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- 31 y.o. female
with a malabsorption syndrome. Duodenal mucosa is pale looking
in endoscopy, with a mosaic pattern. Endoscopic biopsy ...
- Scanning view: Duodenal
villous pattern preserved.
- Low power view,
villi and crypts are regular.
- Tip of villi, are
lined by a columnar epithelium, having a clear cytoplasm.
- High power view,
enterocytes are stuffed with clear vacuoles.
- Closer view of the
- The epithelium gradually
becomes normal towards the crypts.
- Closer view on the
previous field: clear cytoplasmic vacuoles, are negative to special
stains in the processed tissues.
lesions with preserved intestinal villous architecture consistent
- is a rare group
of inherited disorders of childhood characterized by an absence
or a deficiency of apoprotein B, which is required to synthesize
and transport very low density lipoproteins and chylomicrons.
This results in normal absorptive cell uptake of fatty acids but
inability to synthesize them into chylomicrons. The absorptive
cells become stuffed with fat . Ultimately, fat is unable to enter
the absorptive cells and steatorrhea ensues.
- The mechanism of
chylomicron formation and secretion in the gut is complex. Following
lipolysis of dietary fat in the gut lumen, there is passive diffusion
of fatty acids into the endoplasmic reticulum of enterocytes.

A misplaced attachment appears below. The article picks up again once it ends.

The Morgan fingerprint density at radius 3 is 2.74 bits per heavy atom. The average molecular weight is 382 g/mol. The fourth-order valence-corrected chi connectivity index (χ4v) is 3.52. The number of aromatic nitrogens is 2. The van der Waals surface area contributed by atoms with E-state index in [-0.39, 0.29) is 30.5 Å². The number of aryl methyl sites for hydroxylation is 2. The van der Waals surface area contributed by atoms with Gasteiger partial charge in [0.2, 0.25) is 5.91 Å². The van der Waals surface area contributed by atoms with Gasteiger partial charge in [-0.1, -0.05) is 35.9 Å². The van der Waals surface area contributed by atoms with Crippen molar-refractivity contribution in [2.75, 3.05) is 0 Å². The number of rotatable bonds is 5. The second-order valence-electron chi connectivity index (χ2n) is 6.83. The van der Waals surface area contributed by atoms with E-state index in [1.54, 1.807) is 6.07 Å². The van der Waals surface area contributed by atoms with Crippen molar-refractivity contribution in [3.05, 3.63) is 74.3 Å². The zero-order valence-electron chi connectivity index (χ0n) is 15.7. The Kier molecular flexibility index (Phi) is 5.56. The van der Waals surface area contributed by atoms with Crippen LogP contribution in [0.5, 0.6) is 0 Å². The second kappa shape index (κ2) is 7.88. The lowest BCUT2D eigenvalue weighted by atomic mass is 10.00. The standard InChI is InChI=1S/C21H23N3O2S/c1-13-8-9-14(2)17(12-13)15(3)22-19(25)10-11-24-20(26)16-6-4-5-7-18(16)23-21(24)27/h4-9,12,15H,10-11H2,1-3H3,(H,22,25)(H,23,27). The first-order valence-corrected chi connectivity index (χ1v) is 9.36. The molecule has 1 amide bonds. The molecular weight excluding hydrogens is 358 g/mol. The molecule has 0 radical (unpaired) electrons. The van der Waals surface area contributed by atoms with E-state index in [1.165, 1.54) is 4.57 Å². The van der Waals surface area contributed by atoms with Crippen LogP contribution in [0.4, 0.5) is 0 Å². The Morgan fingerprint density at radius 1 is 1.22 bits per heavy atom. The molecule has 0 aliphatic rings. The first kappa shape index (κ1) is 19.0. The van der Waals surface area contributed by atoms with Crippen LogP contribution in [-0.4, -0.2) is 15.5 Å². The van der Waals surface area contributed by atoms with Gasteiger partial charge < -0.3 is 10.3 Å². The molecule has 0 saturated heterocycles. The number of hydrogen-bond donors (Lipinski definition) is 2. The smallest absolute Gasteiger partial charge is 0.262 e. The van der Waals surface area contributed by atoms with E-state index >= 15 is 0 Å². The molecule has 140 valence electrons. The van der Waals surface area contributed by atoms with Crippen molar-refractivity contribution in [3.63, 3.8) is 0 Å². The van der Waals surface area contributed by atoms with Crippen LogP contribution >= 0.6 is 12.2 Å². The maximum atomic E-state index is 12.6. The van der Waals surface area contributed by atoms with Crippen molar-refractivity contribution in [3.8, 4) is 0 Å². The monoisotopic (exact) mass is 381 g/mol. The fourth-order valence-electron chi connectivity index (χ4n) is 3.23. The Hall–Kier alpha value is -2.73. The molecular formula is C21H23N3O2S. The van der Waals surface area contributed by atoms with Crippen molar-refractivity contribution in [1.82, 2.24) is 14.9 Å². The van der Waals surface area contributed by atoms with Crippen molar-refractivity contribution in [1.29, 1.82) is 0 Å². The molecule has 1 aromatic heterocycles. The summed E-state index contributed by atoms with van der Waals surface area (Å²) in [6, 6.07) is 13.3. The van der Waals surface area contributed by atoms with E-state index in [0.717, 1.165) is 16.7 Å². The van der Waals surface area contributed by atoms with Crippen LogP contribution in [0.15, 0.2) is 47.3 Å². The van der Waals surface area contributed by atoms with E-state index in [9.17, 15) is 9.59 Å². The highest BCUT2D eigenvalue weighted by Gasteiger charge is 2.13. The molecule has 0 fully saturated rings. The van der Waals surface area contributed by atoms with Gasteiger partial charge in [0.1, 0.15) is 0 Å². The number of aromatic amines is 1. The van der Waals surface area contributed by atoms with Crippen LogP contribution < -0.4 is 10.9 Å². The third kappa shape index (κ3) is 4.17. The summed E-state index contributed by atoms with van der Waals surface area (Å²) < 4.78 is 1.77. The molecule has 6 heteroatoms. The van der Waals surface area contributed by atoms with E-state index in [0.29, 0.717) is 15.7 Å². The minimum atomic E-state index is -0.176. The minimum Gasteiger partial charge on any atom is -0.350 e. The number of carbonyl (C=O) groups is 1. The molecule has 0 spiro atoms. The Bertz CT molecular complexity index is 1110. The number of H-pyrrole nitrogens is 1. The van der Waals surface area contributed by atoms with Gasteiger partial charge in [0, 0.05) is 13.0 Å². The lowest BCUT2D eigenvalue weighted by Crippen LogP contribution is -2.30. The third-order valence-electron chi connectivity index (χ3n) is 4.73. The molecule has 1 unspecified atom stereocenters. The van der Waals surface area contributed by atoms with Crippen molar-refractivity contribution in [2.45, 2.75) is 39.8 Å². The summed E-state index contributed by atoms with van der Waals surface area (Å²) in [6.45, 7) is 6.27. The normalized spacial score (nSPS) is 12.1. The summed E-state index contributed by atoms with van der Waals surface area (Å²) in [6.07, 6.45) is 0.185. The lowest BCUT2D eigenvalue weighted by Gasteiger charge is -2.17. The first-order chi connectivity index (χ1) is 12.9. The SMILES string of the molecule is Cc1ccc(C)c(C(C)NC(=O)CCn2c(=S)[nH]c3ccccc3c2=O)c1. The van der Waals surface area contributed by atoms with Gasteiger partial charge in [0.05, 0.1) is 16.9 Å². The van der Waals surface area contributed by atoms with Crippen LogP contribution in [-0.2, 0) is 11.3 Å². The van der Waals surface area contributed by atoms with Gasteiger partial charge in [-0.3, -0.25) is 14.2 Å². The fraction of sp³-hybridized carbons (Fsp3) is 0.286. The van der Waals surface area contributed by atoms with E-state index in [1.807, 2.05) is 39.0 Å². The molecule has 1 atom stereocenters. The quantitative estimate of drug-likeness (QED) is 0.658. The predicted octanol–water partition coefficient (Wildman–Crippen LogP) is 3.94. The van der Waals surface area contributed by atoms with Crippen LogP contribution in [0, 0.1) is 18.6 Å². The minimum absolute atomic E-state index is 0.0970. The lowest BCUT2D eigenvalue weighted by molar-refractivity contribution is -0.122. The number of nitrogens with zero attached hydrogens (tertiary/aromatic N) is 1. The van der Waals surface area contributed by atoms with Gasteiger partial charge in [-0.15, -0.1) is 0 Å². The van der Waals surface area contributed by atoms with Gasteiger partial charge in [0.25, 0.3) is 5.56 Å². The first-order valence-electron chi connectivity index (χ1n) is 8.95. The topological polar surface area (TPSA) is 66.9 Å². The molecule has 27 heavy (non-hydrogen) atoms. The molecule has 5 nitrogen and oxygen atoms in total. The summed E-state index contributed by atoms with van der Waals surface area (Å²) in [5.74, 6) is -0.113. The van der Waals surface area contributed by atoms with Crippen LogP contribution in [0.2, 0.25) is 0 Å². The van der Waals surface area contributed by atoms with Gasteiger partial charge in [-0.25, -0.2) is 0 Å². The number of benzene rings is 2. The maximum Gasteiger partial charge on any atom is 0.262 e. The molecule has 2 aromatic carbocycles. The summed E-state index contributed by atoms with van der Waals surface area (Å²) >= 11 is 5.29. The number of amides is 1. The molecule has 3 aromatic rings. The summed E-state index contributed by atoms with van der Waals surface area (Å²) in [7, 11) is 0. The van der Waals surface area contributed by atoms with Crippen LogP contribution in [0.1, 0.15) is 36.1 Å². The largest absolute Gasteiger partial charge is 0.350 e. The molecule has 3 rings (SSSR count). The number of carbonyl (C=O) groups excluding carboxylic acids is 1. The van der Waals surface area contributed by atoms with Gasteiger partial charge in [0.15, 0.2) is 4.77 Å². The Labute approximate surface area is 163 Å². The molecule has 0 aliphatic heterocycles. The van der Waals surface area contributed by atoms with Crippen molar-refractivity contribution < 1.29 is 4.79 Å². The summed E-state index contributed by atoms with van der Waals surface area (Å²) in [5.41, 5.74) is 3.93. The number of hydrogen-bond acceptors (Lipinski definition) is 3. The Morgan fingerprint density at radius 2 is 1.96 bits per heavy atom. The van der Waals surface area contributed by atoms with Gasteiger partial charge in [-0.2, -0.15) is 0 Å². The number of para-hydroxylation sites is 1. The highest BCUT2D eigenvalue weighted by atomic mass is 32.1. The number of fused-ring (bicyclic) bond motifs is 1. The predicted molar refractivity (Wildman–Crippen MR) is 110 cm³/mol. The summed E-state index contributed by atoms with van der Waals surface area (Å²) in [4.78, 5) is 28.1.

Here chylomicron assembly occurs in the presence of phospholipids,
cholesterol, and a number of apoproteins. The chylomicrons are
then assembled in the Golgi apparatus and extruded by exocytosis
into the intercellular spaces or intestinal lymphatics. To date,
abnormalities have been described in apoprotein production and
from a defect in the final assembly of chylomicrons in the mechanism
- The small bowel
mucosa has a characteristic appearance. The upper two-thirds of
the villi contain epithelial cells that appear vacuolated and
- There is one case
report of a patient with a generalized neutral lipid disorder
in whom there were jejunal changes similar to abetalipoproteinemia.
However, this patient also had lipid accumulation in other parts
of the gastrointestinal tract, such as the gastric glands, and
in many other tissues, such as liver, striated muscle, and granulocytes.
- Another potential
source of diagnostic confusion arises when an infant with suspected
abetalipoproteinemia has a biopsy taken shortly after feeding.
In the postfeeding state with a meal containing fat, vacuoles
of absorbed fat may normally be seen in villous tip epithelium.
This confusion can usually be resolved easily by taking an appropriate
history and by avoiding feeding the infant for at least 6 hours
prior to biopsy. Vacuolar change is also found in severe mucosal
lesions, for example, celiac sprue. In these cases, the morphologic
features of a severe mucosal lesion are clearly seen and should
not pose any diagnostic problem.
- The other manifestations
of this disorder are retinitis pigmentosa, acanthocytosis
of red blood cells, ataxia, and mental retardation. Acanthocytosis
noted in smear of the peripheral blood.
- Variation in size
and form of RBC in the vessels noted in the duodenal biopsy (left)
are due to fixative agents, are also observed in biopsies without
acanthocytosis (right, Giemsa stain)